Here is what recently happened: in the fall of 2004, the State Department and U.S. Citizenship and Immigration Services (USCIS) discovered that USCIS' campaign to process and (where appropriate) approve large numbers of employment-based immigration cases (to reduce its backlogs) had been very successful. USCIS had processed and approved so many of these employment-based cases (including nurses and other health care workers) that the number of approved I-140 petitions for Philippine, Indian and Chinese citizens could not be accommodated by the number of visas currently available for issuance to persons born in those countries.

The number of visas issued to citizens of those countries therefore had to be "rationed" -- apportioned according to rules established in U.S. immigration law to ensure that no one country used a disproportionate portion of all visas available worldwide. (Other countries were not affected because the overall level of immigration to the United States is so high in each of these three countries that they have reached their numerical limit, while other countries have not.) These apportionment rules require that those I-140 petitions with earlier priority dates (normally the date of filing) shall be issued visas before those with later priority dates. The priority dates are used to create a queue, or a waiting line. As each visa is issued to a person with an earlier priority date, the next person moves forward in the waiting line.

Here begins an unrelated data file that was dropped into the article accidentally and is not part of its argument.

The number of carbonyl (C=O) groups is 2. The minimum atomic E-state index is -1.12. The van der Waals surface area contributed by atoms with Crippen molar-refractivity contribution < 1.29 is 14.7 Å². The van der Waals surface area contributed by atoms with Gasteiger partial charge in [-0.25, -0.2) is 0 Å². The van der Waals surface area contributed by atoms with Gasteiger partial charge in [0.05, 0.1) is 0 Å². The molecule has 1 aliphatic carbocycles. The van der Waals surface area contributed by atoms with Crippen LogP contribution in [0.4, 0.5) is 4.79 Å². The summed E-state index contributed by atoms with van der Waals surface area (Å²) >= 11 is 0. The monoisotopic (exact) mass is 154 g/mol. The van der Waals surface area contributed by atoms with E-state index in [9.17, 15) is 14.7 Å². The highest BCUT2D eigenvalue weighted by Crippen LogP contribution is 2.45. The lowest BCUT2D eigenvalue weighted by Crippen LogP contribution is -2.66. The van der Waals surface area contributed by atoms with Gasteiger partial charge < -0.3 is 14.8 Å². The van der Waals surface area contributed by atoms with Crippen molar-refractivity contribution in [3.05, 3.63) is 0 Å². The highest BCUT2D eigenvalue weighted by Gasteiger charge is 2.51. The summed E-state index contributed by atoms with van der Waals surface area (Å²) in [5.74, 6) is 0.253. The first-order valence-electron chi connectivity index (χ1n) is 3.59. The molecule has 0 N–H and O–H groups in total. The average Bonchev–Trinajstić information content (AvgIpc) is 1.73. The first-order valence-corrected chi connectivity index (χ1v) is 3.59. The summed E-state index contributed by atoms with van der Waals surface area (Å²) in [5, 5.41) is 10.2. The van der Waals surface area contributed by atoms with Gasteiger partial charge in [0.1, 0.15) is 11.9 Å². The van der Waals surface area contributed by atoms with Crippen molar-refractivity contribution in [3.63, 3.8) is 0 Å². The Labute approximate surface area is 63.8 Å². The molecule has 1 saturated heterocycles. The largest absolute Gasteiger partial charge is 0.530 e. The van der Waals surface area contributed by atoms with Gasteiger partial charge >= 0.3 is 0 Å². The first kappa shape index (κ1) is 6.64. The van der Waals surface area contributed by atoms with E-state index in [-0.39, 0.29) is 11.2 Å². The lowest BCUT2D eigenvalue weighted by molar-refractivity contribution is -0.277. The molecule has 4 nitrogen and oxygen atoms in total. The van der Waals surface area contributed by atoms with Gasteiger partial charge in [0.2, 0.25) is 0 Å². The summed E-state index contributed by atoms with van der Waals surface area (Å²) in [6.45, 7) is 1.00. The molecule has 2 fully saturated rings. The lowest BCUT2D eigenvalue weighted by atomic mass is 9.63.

In this case, when visas have been issued to all qualified applicants with priority dates before January 1, 2002, then the "cut-off date" will gradually be moved forward. In February or March of 2005, for example, the "cut-off date" might be moved forward (by the State Department) to February 1, 2002, so that persons with priority dates before that cut-off date would then become eligible for visas. A new "cut-off date" for the EB-3 visa category will be announced each month in the State Department's monthly Visa Bulletin.

It is not possible at this time to tell how fast the cut-off date will move (there is a small chance that it might briefly move "backward"), and thus how soon someone with a priority date later than January 1, 2002, will become eligible for issuance of an EB-3 immigrant visa is unknown. Each month, the State Department will count the number of qualified cases and the number of available visas, and will then decide at what date to set the cut-off date. The State Department Visa Bulletin can be accessed via the following link: http://travel.state.gov/visa/frvi_bulletincurrent.html.